Why You Should Leave Work At Work...
Posted: 1st Jun 2018
Leaving your work behind at the end of the day is very important! You need to forget about it, and enjoy a relaxing evening. No friction, lots of rest, return next day refreshed and ready to tackle what’s waiting for you.
Treat your commute home as a positive time to wind down and start the process of relaxation. Play some music, if you can. Whistle or sing to yourself. Enjoy the drive or the train journey. You might as well, since you have to do it, enjoyable or not. Don’t catch up on the news. It’s bound to remind you of work or depress you.
Never hurry home. If you do, every hold-up, traffic jam, late train, or missed bus will be a source of additional stress. Take it easy, even if you don’t dillydally.
Treat your commute home as your time—a period just for you. All day at work, you’re at other peoples’ call. Now it’s time to relax and be yourself.
The worse the day, the more time you will need to relax. The worst thing to do is stay late, then rush home. You’ll arrive like a grizzly bear with toothache.
If you need to rant and vent, do it along the way. Curse the world in the privacy of your own vehicle. Park up and yell where no one can hear you. Walk to the station the long way, yelling and cursing (silently!) to yourself. Don’t walk in the door when you arrive and start into a rant. Who wants to welcome anyone like that?
If you must take work home, agree a set time to do it and stick to that agreement. Early is best. If you spend an hour or more working before you get into bed, you’ll be wide awake, probably sleep badly, and start the next day off badly.
Always keep your promises. If you’ve arranged to eat out, don’t cancel because of tiredness or extra work. If you’ve promised to help your child with homework, do it whatever. Firstly, people who break promises are teaching those around them a dangerous lesson. Secondly, though you may really, really not want to do what you promised, you may well end up enjoying it—and feel far more energized than if you slumped in front of the TV. And lastly, you promised, remember?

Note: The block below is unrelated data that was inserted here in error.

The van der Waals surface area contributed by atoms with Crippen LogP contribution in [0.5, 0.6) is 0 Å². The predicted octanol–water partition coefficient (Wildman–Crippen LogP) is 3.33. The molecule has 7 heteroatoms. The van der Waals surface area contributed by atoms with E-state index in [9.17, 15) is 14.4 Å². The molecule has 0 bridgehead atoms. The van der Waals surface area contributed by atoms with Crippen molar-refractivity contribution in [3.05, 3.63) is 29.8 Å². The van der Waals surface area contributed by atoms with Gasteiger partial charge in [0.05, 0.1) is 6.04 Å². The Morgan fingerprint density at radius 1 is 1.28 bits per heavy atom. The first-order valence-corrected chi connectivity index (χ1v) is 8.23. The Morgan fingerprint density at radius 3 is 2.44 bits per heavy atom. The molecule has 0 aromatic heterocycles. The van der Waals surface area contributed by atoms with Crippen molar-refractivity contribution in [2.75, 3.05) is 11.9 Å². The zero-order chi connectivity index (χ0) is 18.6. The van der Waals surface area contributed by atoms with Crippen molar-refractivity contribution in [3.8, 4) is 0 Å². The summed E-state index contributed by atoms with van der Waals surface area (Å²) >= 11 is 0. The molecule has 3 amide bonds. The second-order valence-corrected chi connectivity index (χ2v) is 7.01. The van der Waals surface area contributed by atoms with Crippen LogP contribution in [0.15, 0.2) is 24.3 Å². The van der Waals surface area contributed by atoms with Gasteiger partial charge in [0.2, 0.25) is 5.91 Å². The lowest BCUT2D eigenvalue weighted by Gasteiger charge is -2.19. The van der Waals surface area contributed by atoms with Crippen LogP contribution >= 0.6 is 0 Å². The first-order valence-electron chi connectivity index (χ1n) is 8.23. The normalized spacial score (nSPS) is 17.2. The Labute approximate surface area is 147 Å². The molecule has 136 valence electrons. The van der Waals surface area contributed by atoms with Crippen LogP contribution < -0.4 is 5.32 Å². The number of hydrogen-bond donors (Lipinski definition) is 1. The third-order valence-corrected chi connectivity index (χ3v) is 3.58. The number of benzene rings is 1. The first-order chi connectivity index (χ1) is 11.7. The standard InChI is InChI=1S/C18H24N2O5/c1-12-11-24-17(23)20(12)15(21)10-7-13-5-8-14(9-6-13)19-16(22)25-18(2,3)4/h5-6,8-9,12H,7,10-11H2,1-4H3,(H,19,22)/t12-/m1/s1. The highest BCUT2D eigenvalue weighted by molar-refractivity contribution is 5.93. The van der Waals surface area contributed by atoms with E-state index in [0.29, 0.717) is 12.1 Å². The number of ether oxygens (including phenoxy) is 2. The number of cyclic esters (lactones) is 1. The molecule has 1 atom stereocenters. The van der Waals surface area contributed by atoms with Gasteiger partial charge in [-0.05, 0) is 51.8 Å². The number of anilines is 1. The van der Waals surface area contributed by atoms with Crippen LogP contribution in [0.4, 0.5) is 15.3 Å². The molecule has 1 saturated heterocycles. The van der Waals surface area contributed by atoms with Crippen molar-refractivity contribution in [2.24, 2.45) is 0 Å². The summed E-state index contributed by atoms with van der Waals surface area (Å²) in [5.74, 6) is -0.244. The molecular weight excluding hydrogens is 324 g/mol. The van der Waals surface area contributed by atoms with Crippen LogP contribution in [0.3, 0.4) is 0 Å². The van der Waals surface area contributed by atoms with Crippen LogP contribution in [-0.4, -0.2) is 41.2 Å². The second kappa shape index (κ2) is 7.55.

Be firm with yourself. In the end, leaving work behind, mentally and physically, is down to you. You have to want to do it, decide to do it, and then do it—and keep on doing it until it becomes the norm. Slowing down and clearing your mind of the leftovers from the day is an act of will. You may think that watching TV or distracting yourself in some other way is a short-cut, but it isn’t. The minute you ease up on the distraction, all the worries will be back.
Guess what? It will all still be there in the morning. Forgetting about it for an evening will not cause the business to collapse. Sadly, all of us are utterly expendable. If you went under the bus, the world would go on smoothly without you. Remember that when you’re burning the midnight oil.